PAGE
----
asymptomatic, asymptotic

Come closer. I’d like to touch on something that has come around recently: two words that at first may seem the same but that have an important difference –asymptomatic and asymptotic. Like concupiscent adolescents, they appear to be kept apart by ma. But that’s not quite it…

Asymptomatic means ‘not having symptoms’; it comes from a-, ‘not’, plus symptom, plus -atic, and symptom comes from Greek σύμπτωμα súmptōma, ‘happening, accident, effect of a disease’, which is from συν- sun-, ‘together’, and πίπτω píptō ‘I fall’. So when you have symptoms and it seems like things are falling apart, well, they may be, but the Greek roots mean they’re falling together.

Asymptotic means, to quote the Penguin Dictionary of Mathematics (edited by John Daintith and R.D. Nelson), “Describing a curve (or surface) that has a line (or plane) as an asymptote.” More to the point, it’s the adjective of asymptote. And what is an asymptote? “A line related to a given curve such that the distance from the line to a point on the curve approaches zero as the distance of the point from an origin increases without bound. In other words, the line gets closer and closer to the curve but does not touch it. See hyperbola.” A further point, provided by the Oxford English Dictionary, is that “a rectilinear asymptote may be considered as a tangent to the curve when produced to an infinite distance.” In other words, an asymptotic curve will never touch the line… until infinity. But once the distance between them is small enough, it rounds off to zero.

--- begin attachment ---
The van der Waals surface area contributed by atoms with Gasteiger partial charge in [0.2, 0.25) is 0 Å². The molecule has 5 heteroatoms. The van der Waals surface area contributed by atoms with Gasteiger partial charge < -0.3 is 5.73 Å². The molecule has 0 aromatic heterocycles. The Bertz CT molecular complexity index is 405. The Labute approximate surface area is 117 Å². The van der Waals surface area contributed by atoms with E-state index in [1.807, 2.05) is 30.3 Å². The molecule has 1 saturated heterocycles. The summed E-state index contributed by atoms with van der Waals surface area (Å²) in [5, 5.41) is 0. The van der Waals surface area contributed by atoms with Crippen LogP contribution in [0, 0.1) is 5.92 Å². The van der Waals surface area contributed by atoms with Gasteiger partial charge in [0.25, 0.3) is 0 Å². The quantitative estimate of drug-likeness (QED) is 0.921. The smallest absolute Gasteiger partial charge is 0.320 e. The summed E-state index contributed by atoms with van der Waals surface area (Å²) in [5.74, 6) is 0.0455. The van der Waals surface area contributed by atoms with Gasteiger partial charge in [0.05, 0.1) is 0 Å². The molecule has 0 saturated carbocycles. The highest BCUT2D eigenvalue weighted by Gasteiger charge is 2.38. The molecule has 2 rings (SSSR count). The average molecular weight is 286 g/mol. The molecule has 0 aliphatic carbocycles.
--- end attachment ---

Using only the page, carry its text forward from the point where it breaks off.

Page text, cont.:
And where does asymptote come from? Greek ἀ- a- ‘not’ plus σύν- sun- ‘together’ plus πτωτός ptōtós ‘apt to fall’, and πτωτός in turn comes from πίπτω píptō ‘I fall’.

Oh. Well. That kind of… fell together, didn’t it, at long last? In the fullness of historical time, asymptotic and asymptomatic are the same thing. In our time, however, they touch on different subject areas… one is mathematic while the other has that thematic ma.

All of which made me want to write a poem. So here.


Sometimes things fall together
Sometimes things fall apart
You turn me like the weather
But I can’t touch your heart

I’m having chills and sweating
My fever’s running high
These symptoms I am getting
Whenever you come by

I’m straight but you are curving
I won’t admit defeat
Love’s labours make deserving
In finity we’ll meet

My plight has made me plangent
That’s no hyperbole
Let me go on a tangent
And reach you verbally

I cannot be neurotic
About this number stuff
If you are asymptotic
I’ll just say “Close enough.”

4 responses to “asymptomatic, asymptotic

  1. Fun! Was this a reaction to the tweet from a House candidate and former White House physician that also referred to the absence of comorbities?

  2. This was enchanting. So much synchronicity in a few short verses.

  3. David Milne-Ives

    NIce elliptical nod to Yeats! But – sometimes – the circle does hold.

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